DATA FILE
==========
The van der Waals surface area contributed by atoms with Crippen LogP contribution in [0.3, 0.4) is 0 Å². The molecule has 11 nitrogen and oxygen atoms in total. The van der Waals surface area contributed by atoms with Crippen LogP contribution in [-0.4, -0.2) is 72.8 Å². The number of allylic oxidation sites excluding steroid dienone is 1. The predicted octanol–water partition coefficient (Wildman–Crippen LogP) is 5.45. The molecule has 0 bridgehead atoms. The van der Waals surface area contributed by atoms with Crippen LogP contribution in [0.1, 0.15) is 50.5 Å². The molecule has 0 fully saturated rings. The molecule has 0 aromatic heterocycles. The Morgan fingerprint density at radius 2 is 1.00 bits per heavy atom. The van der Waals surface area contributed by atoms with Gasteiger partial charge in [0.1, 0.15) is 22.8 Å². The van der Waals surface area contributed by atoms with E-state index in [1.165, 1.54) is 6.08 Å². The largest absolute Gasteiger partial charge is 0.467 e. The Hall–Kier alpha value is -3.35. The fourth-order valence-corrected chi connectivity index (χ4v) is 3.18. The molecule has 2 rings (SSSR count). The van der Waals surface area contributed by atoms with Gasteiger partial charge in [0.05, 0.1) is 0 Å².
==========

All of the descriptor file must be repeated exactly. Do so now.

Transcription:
The van der Waals surface area contributed by atoms with Crippen LogP contribution in [0.3, 0.4) is 0 Å². The molecule has 11 nitrogen and oxygen atoms in total. The van der Waals surface area contributed by atoms with Crippen LogP contribution in [-0.4, -0.2) is 72.8 Å². The number of allylic oxidation sites excluding steroid dienone is 1. The predicted octanol–water partition coefficient (Wildman–Crippen LogP) is 5.45. The molecule has 0 bridgehead atoms. The van der Waals surface area contributed by atoms with Crippen LogP contribution in [0.1, 0.15) is 50.5 Å². The molecule has 0 fully saturated rings. The molecule has 0 aromatic heterocycles. The Morgan fingerprint density at radius 2 is 1.00 bits per heavy atom. The van der Waals surface area contributed by atoms with Gasteiger partial charge in [0.1, 0.15) is 22.8 Å². The van der Waals surface area contributed by atoms with E-state index in [1.165, 1.54) is 6.08 Å². The largest absolute Gasteiger partial charge is 0.467 e. The Hall–Kier alpha value is -3.35. The fourth-order valence-corrected chi connectivity index (χ4v) is 3.18. The molecule has 2 rings (SSSR count). The van der Waals surface area contributed by atoms with Gasteiger partial charge in [0.05, 0.1) is 0 Å².